Reconstruction of major traumatic segmental bone defects of the tibia with vascularized bone transfers

Pedro C Cavadas, Luis Landín, Javier Ibáñez, Peter Nthumba
Plastic and Reconstructive Surgery 2010, 125 (1): 215-23

BACKGROUND: Segmental bone defects of the tibia after high-energy trauma are limb-threatening conditions. Multiple treatment options have been proposed, including nonvascularized bone grafts, vascularized bone transfers, and callus distraction. A series of 41 patients with major segmental defects of the tibia treated with vascularized bone reconstruction is presented.

METHODS: Forty-one acute or nonacute segmental bone defects of the tibia, 4 cm or more in length, were included in the series. In acute defects (nine cases), a single-stage or two-stage reconstruction with vascularized bone transfer was performed. In nonacute segmental infected bone defects (32 cases), single-stage reconstruction with vascularized bone transfer (seven cases) or two-stage reconstruction with vascularized bone transfer (25 cases) was performed. Reconstruction was performed with fibular flaps in 38 cases (36 contralateral free and two ipsilateral pedicled flaps) and iliac flaps in three cases. Bone fixation was performed with screws and external fixation, with early conversion to locking plate internal fixation.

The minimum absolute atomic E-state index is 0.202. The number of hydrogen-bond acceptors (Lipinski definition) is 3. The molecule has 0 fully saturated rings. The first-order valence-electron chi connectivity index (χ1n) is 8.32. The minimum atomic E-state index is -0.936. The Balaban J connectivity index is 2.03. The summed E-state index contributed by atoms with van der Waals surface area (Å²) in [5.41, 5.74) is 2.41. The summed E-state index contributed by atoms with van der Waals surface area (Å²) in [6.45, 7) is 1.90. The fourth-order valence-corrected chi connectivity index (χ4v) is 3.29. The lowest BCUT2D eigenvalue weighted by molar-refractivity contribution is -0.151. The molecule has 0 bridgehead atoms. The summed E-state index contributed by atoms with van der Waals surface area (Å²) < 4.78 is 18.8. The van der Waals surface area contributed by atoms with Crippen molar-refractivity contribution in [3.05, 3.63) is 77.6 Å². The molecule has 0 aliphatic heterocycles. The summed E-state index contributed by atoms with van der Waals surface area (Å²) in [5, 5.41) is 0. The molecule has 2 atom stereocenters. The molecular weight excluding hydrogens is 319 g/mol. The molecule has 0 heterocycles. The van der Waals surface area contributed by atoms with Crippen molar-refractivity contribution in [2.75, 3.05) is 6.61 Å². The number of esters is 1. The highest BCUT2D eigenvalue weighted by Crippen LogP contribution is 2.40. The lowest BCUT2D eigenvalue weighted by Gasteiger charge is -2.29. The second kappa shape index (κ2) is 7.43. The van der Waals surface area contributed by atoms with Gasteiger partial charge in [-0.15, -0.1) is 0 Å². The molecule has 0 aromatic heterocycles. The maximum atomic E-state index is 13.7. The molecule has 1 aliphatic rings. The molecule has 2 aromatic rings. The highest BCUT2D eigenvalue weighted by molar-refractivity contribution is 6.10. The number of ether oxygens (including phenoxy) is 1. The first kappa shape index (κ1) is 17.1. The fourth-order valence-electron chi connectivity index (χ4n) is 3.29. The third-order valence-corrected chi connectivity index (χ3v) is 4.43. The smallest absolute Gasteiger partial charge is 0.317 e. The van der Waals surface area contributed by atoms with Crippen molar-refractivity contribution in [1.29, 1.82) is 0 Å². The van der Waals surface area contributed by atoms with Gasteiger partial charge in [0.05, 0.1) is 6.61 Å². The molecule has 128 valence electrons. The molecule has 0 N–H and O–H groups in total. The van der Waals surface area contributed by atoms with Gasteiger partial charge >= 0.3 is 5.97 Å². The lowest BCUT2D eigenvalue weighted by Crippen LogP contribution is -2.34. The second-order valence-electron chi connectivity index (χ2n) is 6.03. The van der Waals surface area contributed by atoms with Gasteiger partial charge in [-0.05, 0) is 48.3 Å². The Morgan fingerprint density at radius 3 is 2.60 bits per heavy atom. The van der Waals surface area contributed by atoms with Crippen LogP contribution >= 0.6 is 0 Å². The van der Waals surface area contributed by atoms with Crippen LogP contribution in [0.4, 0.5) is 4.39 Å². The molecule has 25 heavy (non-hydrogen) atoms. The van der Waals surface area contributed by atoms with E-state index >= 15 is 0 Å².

RESULTS: Two fibular flaps needed urgent revision for venous congestion. One fibular flap was lost. Infection after vascularized bone transfer occurred in two delayed reconstructions. Bone healing occurred in all cases. Stress fractures occurred in three fibular flaps. Time to bone union was 5 to 9 months, and time to full weight bearing was 9 to 14 months.

CONCLUSIONS: The use of vascularized bone transfer in the treatment of major segmental tibial defects was successful in the present series. The management of bone fixation and infection in these cases is discussed.

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